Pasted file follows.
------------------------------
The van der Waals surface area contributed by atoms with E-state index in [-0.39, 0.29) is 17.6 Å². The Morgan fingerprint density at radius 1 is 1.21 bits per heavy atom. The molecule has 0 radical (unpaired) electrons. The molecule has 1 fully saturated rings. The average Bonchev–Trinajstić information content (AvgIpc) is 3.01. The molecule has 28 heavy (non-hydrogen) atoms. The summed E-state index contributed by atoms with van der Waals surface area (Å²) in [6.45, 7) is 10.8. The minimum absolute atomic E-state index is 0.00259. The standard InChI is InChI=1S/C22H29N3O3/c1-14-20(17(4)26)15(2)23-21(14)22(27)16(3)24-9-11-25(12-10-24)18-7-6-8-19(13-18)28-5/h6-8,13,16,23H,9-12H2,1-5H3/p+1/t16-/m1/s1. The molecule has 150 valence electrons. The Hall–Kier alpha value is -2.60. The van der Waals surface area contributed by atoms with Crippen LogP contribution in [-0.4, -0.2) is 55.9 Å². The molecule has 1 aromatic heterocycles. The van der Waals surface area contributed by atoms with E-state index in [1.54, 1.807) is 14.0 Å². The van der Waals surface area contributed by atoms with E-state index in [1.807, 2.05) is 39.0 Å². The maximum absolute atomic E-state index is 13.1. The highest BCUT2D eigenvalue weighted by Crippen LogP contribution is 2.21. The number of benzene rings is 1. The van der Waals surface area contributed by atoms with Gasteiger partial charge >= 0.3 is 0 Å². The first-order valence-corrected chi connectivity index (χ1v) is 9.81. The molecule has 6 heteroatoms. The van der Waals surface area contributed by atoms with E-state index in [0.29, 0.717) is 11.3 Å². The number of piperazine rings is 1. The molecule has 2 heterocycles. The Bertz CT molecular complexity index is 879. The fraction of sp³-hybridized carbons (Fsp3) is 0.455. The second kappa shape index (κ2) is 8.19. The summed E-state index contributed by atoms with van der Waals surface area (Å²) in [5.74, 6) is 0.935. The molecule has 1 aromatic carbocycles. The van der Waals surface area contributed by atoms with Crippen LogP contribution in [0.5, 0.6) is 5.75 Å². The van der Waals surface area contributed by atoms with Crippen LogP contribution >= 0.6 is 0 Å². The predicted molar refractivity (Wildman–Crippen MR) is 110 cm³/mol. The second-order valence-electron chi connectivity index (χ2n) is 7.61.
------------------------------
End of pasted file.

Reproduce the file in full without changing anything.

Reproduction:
The van der Waals surface area contributed by atoms with E-state index in [-0.39, 0.29) is 17.6 Å². The Morgan fingerprint density at radius 1 is 1.21 bits per heavy atom. The molecule has 0 radical (unpaired) electrons. The molecule has 1 fully saturated rings. The average Bonchev–Trinajstić information content (AvgIpc) is 3.01. The molecule has 28 heavy (non-hydrogen) atoms. The summed E-state index contributed by atoms with van der Waals surface area (Å²) in [6.45, 7) is 10.8. The minimum absolute atomic E-state index is 0.00259. The standard InChI is InChI=1S/C22H29N3O3/c1-14-20(17(4)26)15(2)23-21(14)22(27)16(3)24-9-11-25(12-10-24)18-7-6-8-19(13-18)28-5/h6-8,13,16,23H,9-12H2,1-5H3/p+1/t16-/m1/s1. The molecule has 150 valence electrons. The Hall–Kier alpha value is -2.60. The van der Waals surface area contributed by atoms with Crippen LogP contribution in [-0.4, -0.2) is 55.9 Å². The molecule has 1 aromatic heterocycles. The van der Waals surface area contributed by atoms with E-state index in [1.54, 1.807) is 14.0 Å². The van der Waals surface area contributed by atoms with E-state index in [1.807, 2.05) is 39.0 Å². The maximum absolute atomic E-state index is 13.1. The highest BCUT2D eigenvalue weighted by Crippen LogP contribution is 2.21. The number of benzene rings is 1. The van der Waals surface area contributed by atoms with Gasteiger partial charge >= 0.3 is 0 Å². The first-order valence-corrected chi connectivity index (χ1v) is 9.81. The molecule has 6 heteroatoms. The van der Waals surface area contributed by atoms with E-state index in [0.29, 0.717) is 11.3 Å². The number of piperazine rings is 1. The molecule has 2 heterocycles. The Bertz CT molecular complexity index is 879. The fraction of sp³-hybridized carbons (Fsp3) is 0.455. The second kappa shape index (κ2) is 8.19. The summed E-state index contributed by atoms with van der Waals surface area (Å²) in [5.74, 6) is 0.935. The molecule has 1 aromatic carbocycles. The van der Waals surface area contributed by atoms with Crippen LogP contribution in [0.5, 0.6) is 5.75 Å². The van der Waals surface area contributed by atoms with Crippen LogP contribution >= 0.6 is 0 Å². The predicted molar refractivity (Wildman–Crippen MR) is 110 cm³/mol. The second-order valence-electron chi connectivity index (χ2n) is 7.61.